In Chicago on Monday, Metra commuter rail police "are aware of the threat and are taking appropriate measures," said agency spokesperson Michael Gillis. "Metra has also shared the TSA's information regarding the Al-Qaeda threat with our operations employees" Gillis added. "Our message to our employees and our riders is the same: If you see something, say something. Any suspicious activity on or near our tracks should be reported immediately to Metra Police at 312-322-2800."
When asked about the new threat from Al Qaeda against U.S. trains, a spokesperson for the CTA said the transit agency "regularly works closely with the City of Chicago, including the OEMC (Office of Emergency Management and Communications) and the Chicago Police Department's (CPD) Public Transportation Unit to ensure public safety on our system."
CTA's Tammy Chase said "We also coordinate closely with federal agencies including the Department of Homeland Security and the FBI to share intelligence information about possible terrorist threats to U.S. public transportation on a regular basis, including working together on strategies to combat any possible threats."
Officials at Chicago's OEMC issued a similar statement on Monday afternoon. "There are no known credible threats to Chicago" said Melissa Stratton, OEMC spokesperson. "The Office of Emergency Management and Communications (OEMC) works to plan and prepare the public using an all-hazards approach to all disasters of scale and complexity. OEMC emergency preparedness plans and procedures are routinely updated, adjusted and practiced. OEMC works in partnership with city, county, state and federal law enforcement agencies to address any major incident or disaster including natural, technological or human made" Stratton said.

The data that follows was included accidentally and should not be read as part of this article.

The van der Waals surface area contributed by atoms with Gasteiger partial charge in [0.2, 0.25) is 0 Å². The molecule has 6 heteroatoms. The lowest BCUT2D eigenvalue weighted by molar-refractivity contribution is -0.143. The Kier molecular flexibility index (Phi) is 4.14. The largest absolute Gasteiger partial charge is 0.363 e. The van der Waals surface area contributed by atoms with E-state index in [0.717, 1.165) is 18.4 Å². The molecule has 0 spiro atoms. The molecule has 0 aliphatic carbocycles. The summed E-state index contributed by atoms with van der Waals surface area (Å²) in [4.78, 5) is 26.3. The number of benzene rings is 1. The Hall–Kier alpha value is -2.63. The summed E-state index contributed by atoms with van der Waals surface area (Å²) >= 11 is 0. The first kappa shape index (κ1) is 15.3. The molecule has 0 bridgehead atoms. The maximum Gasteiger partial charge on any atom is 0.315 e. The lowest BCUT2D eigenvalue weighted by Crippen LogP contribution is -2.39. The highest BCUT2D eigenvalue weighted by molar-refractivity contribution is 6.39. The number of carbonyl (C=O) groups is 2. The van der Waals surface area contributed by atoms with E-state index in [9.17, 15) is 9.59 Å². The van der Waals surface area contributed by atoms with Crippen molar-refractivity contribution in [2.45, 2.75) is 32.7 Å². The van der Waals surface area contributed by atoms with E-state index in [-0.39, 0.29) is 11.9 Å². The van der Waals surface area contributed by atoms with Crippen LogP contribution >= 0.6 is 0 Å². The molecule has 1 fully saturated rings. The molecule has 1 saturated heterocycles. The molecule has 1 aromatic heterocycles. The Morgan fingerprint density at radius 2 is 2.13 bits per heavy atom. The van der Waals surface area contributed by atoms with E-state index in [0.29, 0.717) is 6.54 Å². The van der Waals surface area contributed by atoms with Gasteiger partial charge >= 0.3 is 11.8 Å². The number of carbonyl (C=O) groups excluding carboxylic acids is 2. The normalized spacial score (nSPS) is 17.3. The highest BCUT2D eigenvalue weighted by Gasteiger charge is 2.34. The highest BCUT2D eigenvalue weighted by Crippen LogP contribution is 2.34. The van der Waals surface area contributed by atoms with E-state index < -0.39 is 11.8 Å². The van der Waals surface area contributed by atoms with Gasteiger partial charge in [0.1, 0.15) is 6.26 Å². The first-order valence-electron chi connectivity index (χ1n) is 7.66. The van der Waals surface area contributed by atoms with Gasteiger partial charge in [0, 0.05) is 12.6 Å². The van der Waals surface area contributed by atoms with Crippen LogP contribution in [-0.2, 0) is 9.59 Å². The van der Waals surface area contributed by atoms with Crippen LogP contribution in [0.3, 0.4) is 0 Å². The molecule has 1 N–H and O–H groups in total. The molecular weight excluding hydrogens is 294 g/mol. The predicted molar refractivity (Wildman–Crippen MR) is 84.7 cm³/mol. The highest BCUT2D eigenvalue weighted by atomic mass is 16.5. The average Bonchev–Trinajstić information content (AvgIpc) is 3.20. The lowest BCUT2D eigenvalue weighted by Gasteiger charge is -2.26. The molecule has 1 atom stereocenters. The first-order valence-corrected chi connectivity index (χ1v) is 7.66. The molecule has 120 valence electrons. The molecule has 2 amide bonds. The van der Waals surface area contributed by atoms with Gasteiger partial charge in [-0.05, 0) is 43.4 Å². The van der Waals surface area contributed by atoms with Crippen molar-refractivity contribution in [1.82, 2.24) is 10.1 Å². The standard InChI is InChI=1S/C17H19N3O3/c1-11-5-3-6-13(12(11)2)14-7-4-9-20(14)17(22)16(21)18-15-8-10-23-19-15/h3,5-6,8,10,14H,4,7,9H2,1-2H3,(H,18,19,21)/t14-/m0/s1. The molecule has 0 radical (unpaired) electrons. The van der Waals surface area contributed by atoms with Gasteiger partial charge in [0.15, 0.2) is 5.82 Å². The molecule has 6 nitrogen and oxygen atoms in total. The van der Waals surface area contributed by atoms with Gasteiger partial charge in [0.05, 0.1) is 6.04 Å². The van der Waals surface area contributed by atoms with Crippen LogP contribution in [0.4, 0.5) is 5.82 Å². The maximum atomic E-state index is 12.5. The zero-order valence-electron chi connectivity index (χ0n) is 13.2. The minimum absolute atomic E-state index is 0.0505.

TSA, formed after the 9/11attacks and mostly associated with airline security, is also responsible for securing the nation's railroads. Even though Al Qaeda followers have followed through on many recommended attacks in Inspire magazine, TSA "is not recommending any specific actions or countermeasures at this time" the alert stated. "The agency encourages rail operators to use this as an opportunity to remind their employees of the importance of being aware of their work environment and to exercise due caution with equipment and materials that could be used to obstruct or derail trains."
Nearly seven years ago the I-Team first reported on Al Qaeda's debut edition of Inspire magazine, that featured a backdrop of Chicago's Gold Coast skyline for an article on the "ultimate mowing machine." The story urged radical supporters to weaponize their personal vehicles by plowing into downtown crowds and mow down innocent victims. At the time, law enforcement officials tended to downplay the magazine as mere propaganda. However, since dozens of vehicle ramming attacks have occurred the past few years and Inspire has been found in the possession of nearly all suspects, authorities now take the publication seriously.